|Publication number||US4307892 A|
|Application number||US 06/097,180|
|Publication date||Dec 29, 1981|
|Filing date||Nov 26, 1979|
|Priority date||Nov 26, 1979|
|Publication number||06097180, 097180, US 4307892 A, US 4307892A, US-A-4307892, US4307892 A, US4307892A|
|Inventors||Hugh G. Miles|
|Original Assignee||Miles Hugh G|
|Export Citation||BiBTeX, EndNote, RefMan|
|Patent Citations (18), Referenced by (4), Classifications (7)|
|External Links: USPTO, USPTO Assignment, Espacenet|
This invention relates to a hand truck, and more particularly, to a hand truck equipped with an interchangeable runner and wheel assemblage.
Conventional hand trucks, such as disclosed in U.S. Pat. Nos. 1,639,035 to Hall; 1,716,611 to Wilson; 1,927,710 to Lindsay; 2,467,644 to Wright, et al; and 4,046,391 to Restad et al, are provided with wheels to permit the truck to be pushed or pulled. While these conventional hand trucks perform satisfactorily on surfaces, such as cement or asphalt, maneuvering wheeled hand trucks across surfaces, such as snow or ice, often proves a difficult task. When wheeling a hand truck through snow, especially fresh powder, the hand truck often becomes stuck thereby increasing the risk of injury to the load and/or operator in attempting to rectify the problem.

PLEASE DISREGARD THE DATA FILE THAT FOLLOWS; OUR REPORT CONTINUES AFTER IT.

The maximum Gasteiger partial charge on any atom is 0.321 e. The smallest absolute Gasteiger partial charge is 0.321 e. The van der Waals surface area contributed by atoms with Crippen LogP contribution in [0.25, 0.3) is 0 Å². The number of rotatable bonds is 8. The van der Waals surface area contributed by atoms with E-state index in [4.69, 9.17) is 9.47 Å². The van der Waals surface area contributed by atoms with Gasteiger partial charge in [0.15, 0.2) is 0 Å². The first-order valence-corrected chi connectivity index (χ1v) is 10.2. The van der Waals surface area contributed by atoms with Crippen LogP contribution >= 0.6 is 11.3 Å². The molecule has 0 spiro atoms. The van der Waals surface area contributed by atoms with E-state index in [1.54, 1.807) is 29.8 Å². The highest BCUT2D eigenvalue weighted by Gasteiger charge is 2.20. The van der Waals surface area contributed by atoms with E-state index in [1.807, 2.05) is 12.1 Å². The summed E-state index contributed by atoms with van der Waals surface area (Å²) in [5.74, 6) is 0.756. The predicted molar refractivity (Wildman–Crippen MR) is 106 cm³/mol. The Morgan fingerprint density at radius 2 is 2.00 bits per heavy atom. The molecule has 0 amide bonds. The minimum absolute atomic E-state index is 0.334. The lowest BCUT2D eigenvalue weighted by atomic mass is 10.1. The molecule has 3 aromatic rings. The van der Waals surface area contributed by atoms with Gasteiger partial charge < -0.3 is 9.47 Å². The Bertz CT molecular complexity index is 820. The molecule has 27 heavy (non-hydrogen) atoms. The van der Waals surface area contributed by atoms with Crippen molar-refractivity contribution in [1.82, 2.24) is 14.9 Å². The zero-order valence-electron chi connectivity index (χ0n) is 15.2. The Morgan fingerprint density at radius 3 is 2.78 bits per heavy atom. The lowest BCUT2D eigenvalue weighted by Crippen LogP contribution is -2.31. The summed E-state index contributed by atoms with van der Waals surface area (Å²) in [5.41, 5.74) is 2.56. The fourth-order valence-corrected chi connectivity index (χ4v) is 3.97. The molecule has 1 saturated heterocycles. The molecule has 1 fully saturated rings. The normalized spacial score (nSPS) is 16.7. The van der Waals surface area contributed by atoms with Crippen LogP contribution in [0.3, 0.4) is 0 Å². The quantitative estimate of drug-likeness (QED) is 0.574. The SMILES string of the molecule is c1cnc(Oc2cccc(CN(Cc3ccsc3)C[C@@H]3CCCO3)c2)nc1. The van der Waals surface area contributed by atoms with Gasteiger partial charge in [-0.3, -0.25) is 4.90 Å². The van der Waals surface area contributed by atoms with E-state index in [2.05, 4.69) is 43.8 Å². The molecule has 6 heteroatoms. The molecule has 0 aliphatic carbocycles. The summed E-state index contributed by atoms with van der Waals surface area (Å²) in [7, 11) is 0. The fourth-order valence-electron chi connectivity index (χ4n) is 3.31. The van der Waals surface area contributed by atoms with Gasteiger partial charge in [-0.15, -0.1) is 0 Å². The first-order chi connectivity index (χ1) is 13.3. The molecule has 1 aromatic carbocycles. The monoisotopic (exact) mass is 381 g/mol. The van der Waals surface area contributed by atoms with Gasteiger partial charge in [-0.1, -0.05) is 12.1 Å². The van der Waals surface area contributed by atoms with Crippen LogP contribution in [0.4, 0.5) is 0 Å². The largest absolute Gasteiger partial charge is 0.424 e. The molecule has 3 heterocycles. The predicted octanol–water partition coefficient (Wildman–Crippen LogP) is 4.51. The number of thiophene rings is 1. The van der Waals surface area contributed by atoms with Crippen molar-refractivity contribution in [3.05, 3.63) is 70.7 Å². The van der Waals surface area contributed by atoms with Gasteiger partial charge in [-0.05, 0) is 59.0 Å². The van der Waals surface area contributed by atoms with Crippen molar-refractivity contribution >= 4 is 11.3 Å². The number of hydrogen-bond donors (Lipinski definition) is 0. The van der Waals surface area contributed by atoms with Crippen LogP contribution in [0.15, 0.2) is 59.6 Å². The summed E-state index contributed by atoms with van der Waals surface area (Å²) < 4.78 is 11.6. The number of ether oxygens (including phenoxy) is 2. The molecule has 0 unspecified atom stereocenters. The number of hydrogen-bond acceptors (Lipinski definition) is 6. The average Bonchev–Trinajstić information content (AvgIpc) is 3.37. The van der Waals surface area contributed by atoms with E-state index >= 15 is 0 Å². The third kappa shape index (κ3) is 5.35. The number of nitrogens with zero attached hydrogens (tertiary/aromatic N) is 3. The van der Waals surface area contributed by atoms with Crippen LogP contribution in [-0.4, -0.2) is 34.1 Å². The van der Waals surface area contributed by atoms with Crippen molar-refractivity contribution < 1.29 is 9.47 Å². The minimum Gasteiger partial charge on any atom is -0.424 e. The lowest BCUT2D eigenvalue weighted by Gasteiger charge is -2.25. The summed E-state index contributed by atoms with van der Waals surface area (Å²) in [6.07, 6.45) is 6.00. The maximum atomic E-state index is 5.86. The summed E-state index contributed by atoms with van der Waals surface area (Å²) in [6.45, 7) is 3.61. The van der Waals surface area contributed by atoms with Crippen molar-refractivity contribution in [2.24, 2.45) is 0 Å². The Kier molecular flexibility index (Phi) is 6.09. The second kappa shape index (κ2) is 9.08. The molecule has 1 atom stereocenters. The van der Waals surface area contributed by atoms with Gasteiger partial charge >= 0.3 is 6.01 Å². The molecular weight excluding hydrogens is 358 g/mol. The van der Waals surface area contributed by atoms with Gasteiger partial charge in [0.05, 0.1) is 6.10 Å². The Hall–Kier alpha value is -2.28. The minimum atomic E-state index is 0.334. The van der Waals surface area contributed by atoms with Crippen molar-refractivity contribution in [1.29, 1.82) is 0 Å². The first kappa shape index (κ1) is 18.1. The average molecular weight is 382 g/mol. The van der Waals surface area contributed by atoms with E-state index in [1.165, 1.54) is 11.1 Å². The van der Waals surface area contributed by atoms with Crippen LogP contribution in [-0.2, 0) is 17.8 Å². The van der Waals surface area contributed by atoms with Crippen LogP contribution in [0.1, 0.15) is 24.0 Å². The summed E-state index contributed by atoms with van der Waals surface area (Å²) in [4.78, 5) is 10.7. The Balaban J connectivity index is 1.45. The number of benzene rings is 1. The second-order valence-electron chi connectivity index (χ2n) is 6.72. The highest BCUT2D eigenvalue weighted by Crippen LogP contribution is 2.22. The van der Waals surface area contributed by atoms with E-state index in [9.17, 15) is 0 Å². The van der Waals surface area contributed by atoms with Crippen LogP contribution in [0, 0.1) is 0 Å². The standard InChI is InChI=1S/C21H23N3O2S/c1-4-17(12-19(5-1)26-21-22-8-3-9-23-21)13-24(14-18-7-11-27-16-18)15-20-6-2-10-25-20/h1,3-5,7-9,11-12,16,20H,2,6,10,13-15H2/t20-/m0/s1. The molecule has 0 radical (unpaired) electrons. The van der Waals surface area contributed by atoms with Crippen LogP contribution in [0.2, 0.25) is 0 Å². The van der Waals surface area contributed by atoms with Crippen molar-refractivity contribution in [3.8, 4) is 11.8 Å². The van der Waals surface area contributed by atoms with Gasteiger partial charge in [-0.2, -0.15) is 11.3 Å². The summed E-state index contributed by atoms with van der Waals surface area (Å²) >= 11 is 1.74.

Several prior art carriers have been equipped with runners to facilitate movement of the device over snow and ice. U.S. Pat. Nos. 1,438,359 to Caron and 3,730,542 to Chadwick disclose retractable sleds for wheeled vehicles, such as a trailer. U.S. Pat. No. 2,624,588 to Jones discloses a game carrier which is normally supported on a wheel secured to an axle. The carrier is further provided with a runner which can be rotated about the axle to a position above the wheel when not in use. U.S. Pat. No. 4,040,638 to Flagg relates to a refuse collecting and conveying vehicle which may be moved by means of a wheel secured to a shaft at the forward end of the vehicle. A retractable snow skid is also secured to the shaft and is normally held in retracted position by a screw and wing nut combination. Both Jones and Flagg mount the one runner and one snow skid, respectively, inboard of the carrier or vehicle frame thereby increasing the lateral instability of the carrier or vehicle when loaded. None of these prior art approaches are directly applied to a conventional hand truck nor would the deficiencies of these approaches be resolved if applied to a hand truck.